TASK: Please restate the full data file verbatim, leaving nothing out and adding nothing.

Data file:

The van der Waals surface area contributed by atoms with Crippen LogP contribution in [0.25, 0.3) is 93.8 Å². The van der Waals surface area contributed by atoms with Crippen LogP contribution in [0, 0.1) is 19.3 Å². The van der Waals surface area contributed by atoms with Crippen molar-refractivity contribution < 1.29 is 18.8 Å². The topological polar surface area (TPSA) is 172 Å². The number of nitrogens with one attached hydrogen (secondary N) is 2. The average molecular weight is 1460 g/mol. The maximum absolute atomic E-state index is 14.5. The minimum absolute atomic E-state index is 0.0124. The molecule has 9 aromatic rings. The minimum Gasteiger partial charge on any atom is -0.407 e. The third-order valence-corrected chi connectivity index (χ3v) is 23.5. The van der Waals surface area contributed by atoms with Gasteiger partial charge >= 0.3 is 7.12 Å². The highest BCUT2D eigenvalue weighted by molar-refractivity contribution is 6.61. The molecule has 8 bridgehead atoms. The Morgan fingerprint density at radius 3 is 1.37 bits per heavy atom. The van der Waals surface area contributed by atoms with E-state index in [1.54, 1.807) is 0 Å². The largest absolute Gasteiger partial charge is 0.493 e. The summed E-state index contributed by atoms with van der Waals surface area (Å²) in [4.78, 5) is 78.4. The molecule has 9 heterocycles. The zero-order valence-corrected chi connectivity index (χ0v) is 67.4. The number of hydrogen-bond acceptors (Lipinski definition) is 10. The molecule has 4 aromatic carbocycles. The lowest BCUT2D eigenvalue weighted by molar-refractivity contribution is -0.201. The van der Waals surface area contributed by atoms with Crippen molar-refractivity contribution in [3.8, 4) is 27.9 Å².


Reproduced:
The van der Waals surface area contributed by atoms with Crippen LogP contribution in [0.25, 0.3) is 93.8 Å². The van der Waals surface area contributed by atoms with Crippen LogP contribution in [0, 0.1) is 19.3 Å². The van der Waals surface area contributed by atoms with Crippen molar-refractivity contribution < 1.29 is 18.8 Å². The topological polar surface area (TPSA) is 172 Å². The number of nitrogens with one attached hydrogen (secondary N) is 2. The average molecular weight is 1460 g/mol. The maximum absolute atomic E-state index is 14.5. The minimum absolute atomic E-state index is 0.0124. The molecule has 9 aromatic rings. The minimum Gasteiger partial charge on any atom is -0.407 e. The third-order valence-corrected chi connectivity index (χ3v) is 23.5. The van der Waals surface area contributed by atoms with Gasteiger partial charge >= 0.3 is 7.12 Å². The highest BCUT2D eigenvalue weighted by molar-refractivity contribution is 6.61. The molecule has 8 bridgehead atoms. The Morgan fingerprint density at radius 3 is 1.37 bits per heavy atom. The van der Waals surface area contributed by atoms with E-state index in [1.54, 1.807) is 0 Å². The largest absolute Gasteiger partial charge is 0.493 e. The summed E-state index contributed by atoms with van der Waals surface area (Å²) in [4.78, 5) is 78.4. The molecule has 9 heterocycles. The zero-order valence-corrected chi connectivity index (χ0v) is 67.4. The number of hydrogen-bond acceptors (Lipinski definition) is 10. The molecule has 4 aromatic carbocycles. The lowest BCUT2D eigenvalue weighted by molar-refractivity contribution is -0.201. The van der Waals surface area contributed by atoms with Crippen molar-refractivity contribution in [3.8, 4) is 27.9 Å².